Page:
Content marketing is one of the most cost-effective ways to build brand awareness. A great blog post, for example, can bring tens or hundreds of thousands of new visitors to your site. (And convert them into customers, too!)
Unfortunately, it’s not as easy as just writing a blog post and kicking back to watch the sales roll in, especially when you’re selling a B2B product. The wrong B2B content marketing strategy can actually damage your brand.
What Does a Good B2B Content Marketing Strategy Look Like?
A great B2B content marketing strategy is based on the foundation of understanding the brand and its potential customers.
It takes into consideration the buyer's journey and provides genuinely valuable content that solves problems and builds trust by meeting its audience where they are.
The key here is genuinely valuable. This is one thing that B2B and B2C content marketing have in common — people don’t click on blog posts or videos to be marketed to. B2B buyers don’t want to read saccharine marketing copy any more than consumers do.
Whether it’s B2B or B2C content, people click on it because they have a question they want answered or a problem they want solved. They’re looking for something, and they want content that can help them find it.
Good B2B content creation, then, has to begin with understanding.
Good B2B content creation, then, has to begin with understanding. Understanding of the brand and its place in the market, and understanding of its customers and the problems they face.
This, in turn, means that the content part of any good B2B marketing strategy must be informed by an analytics strategy too. The better you can understand who your customers are, what their problems are, and what makes them convert, the better you can target your content.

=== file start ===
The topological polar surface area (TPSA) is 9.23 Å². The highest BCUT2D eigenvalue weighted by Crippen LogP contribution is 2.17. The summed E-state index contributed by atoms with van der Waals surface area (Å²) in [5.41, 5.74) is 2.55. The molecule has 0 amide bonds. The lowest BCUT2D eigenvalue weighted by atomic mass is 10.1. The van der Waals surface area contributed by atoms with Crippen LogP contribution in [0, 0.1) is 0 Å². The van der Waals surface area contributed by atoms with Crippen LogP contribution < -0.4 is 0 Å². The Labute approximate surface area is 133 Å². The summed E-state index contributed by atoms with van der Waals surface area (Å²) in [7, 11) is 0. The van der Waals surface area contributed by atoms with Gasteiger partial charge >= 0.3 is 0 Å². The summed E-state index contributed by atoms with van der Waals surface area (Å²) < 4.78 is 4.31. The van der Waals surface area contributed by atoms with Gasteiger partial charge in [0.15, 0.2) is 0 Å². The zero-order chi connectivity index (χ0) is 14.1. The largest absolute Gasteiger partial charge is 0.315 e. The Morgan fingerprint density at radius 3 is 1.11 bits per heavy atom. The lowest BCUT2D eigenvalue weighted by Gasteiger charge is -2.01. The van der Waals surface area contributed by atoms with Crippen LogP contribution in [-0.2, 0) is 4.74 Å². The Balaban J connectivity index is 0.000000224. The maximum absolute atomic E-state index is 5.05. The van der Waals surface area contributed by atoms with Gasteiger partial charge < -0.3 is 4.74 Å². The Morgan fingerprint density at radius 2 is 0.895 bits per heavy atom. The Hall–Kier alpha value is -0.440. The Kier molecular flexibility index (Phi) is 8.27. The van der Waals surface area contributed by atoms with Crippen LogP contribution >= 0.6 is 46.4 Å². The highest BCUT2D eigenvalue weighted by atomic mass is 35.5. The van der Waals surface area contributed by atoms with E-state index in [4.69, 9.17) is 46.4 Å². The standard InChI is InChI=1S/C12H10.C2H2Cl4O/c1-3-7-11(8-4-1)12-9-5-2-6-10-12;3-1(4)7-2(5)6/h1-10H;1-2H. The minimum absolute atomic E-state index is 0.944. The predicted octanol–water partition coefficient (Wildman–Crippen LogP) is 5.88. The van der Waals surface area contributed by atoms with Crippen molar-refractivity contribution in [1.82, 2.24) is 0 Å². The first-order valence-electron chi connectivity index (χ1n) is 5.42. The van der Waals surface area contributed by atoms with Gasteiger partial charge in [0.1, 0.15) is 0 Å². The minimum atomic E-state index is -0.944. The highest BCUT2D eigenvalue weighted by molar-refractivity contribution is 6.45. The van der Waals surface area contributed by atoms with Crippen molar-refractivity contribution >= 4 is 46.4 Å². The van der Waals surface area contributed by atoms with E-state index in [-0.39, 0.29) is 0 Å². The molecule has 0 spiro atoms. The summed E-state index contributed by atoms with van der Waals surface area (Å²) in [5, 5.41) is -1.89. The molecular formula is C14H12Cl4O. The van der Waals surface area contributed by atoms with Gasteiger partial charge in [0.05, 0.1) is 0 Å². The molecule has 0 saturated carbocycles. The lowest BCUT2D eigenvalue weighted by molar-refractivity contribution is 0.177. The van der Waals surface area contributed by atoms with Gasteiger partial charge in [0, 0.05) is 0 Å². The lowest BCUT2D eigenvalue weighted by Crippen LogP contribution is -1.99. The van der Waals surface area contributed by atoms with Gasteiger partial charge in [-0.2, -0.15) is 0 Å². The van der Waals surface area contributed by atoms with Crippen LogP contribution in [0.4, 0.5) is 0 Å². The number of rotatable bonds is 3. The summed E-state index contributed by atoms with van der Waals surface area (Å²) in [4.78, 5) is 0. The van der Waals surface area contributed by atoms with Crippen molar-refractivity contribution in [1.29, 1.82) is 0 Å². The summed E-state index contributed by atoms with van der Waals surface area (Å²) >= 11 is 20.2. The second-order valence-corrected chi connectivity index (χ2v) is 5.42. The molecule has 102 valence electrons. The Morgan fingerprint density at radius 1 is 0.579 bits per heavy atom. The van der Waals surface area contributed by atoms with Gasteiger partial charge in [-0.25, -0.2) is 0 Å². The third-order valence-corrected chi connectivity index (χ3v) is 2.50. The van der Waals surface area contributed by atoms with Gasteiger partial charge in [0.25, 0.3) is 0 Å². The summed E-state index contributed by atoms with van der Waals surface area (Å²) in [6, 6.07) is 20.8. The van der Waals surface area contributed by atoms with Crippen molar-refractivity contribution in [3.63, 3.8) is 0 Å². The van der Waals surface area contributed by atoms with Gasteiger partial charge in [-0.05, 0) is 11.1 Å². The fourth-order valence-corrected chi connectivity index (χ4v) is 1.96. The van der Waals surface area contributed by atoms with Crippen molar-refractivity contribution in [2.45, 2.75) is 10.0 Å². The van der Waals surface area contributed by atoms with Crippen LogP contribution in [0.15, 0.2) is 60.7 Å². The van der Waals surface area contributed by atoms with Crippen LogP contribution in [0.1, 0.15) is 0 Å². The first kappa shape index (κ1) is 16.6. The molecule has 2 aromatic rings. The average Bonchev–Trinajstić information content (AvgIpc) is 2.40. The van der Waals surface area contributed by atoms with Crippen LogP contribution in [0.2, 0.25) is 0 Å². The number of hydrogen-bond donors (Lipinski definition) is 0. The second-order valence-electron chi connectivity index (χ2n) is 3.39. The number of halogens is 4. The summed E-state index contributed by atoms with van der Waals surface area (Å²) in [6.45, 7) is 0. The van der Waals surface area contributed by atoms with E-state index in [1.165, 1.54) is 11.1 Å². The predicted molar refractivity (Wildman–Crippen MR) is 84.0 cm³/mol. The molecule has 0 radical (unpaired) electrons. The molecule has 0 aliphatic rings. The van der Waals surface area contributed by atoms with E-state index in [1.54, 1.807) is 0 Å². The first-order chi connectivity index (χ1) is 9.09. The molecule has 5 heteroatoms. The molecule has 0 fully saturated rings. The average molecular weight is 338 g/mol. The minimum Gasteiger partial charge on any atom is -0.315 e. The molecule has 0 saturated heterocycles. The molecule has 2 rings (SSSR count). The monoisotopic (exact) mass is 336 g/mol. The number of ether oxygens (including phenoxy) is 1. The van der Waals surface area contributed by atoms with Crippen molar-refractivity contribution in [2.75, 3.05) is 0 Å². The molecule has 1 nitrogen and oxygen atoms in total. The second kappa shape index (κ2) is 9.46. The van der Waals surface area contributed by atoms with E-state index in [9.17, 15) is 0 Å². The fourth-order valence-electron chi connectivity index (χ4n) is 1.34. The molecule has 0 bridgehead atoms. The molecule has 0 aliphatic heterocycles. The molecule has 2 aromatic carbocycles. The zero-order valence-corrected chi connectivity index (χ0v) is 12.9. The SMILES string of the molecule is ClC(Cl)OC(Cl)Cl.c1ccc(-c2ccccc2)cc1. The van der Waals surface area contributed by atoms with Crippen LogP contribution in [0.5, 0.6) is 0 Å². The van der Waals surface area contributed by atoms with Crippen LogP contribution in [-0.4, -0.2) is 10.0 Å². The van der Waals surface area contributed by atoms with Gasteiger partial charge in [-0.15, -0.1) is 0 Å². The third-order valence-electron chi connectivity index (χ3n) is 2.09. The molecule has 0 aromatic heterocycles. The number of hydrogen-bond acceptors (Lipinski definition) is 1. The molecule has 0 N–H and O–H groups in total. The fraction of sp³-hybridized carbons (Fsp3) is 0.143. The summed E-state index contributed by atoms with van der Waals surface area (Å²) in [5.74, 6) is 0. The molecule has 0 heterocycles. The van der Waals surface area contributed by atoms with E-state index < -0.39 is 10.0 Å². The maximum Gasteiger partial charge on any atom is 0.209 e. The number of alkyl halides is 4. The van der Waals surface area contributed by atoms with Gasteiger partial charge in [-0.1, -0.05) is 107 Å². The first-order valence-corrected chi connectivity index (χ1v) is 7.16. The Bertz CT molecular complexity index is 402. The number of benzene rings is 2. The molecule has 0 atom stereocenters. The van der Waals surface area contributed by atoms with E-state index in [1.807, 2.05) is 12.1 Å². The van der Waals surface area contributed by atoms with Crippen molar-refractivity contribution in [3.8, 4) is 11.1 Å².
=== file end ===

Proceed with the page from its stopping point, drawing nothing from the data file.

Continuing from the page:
The specific types of content that you’ll create as a result of that understanding will vary from brand to brand. But for a B2B audience, educational content often plays an important role.
Show your customers how they can solve their problems. Along the way, demonstrate how your product can help.
However, a good B2B content marketing strategy does not and cannot stop there. It must also include a robust plan for measuring content performance. That means tracking web metrics as well as conversion-related data (at an absolute minimum).
Ideally, it means tracking users on an individual level to better understand the customer journey so that you can analyze where on that journey customers are encountering your content, and fine-tune the content for the moment.
How to Develop a Good B2B Content Marketing Strategy
Although we’ve covered the fundamentals, let’s take a look at each step of developing a good B2B content marketing strategy in a bit more depth.
In this article, we’ll place most of our emphasis on building a solid foundation for building brand awareness. The key here is to build a content marketing strategy that is unique and specific to your company, rather than just following B2B content marketing trends.
Step 1: Understand Your Brand Positioning